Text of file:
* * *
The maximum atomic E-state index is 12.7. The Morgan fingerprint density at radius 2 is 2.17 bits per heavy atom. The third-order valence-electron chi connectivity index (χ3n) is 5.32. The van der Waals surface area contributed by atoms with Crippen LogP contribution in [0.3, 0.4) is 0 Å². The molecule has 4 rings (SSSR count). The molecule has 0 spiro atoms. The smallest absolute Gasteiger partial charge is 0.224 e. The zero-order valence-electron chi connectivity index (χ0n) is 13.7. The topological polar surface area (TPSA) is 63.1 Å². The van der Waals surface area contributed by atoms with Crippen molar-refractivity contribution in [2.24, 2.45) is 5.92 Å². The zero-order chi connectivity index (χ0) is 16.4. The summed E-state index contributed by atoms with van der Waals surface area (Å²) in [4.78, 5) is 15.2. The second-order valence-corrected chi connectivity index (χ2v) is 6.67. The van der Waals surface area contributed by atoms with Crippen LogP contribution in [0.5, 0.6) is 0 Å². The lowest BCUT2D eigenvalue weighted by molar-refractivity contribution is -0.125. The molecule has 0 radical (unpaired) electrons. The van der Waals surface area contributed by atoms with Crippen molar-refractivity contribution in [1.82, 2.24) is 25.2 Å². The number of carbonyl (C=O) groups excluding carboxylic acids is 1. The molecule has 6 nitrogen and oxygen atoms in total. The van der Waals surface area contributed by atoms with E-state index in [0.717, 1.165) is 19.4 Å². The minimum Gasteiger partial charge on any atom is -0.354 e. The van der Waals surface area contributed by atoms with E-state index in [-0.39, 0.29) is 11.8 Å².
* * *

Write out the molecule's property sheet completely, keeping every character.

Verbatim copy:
The maximum atomic E-state index is 12.7. The Morgan fingerprint density at radius 2 is 2.17 bits per heavy atom. The third-order valence-electron chi connectivity index (χ3n) is 5.32. The van der Waals surface area contributed by atoms with Crippen LogP contribution in [0.3, 0.4) is 0 Å². The molecule has 4 rings (SSSR count). The molecule has 0 spiro atoms. The smallest absolute Gasteiger partial charge is 0.224 e. The zero-order valence-electron chi connectivity index (χ0n) is 13.7. The topological polar surface area (TPSA) is 63.1 Å². The van der Waals surface area contributed by atoms with Crippen molar-refractivity contribution in [2.24, 2.45) is 5.92 Å². The zero-order chi connectivity index (χ0) is 16.4. The summed E-state index contributed by atoms with van der Waals surface area (Å²) in [4.78, 5) is 15.2. The second-order valence-corrected chi connectivity index (χ2v) is 6.67. The van der Waals surface area contributed by atoms with Crippen LogP contribution in [0.5, 0.6) is 0 Å². The lowest BCUT2D eigenvalue weighted by molar-refractivity contribution is -0.125. The molecule has 0 radical (unpaired) electrons. The van der Waals surface area contributed by atoms with Crippen molar-refractivity contribution in [1.82, 2.24) is 25.2 Å². The number of carbonyl (C=O) groups excluding carboxylic acids is 1. The molecule has 6 nitrogen and oxygen atoms in total. The van der Waals surface area contributed by atoms with E-state index in [0.717, 1.165) is 19.4 Å². The minimum Gasteiger partial charge on any atom is -0.354 e. The van der Waals surface area contributed by atoms with E-state index in [-0.39, 0.29) is 11.8 Å².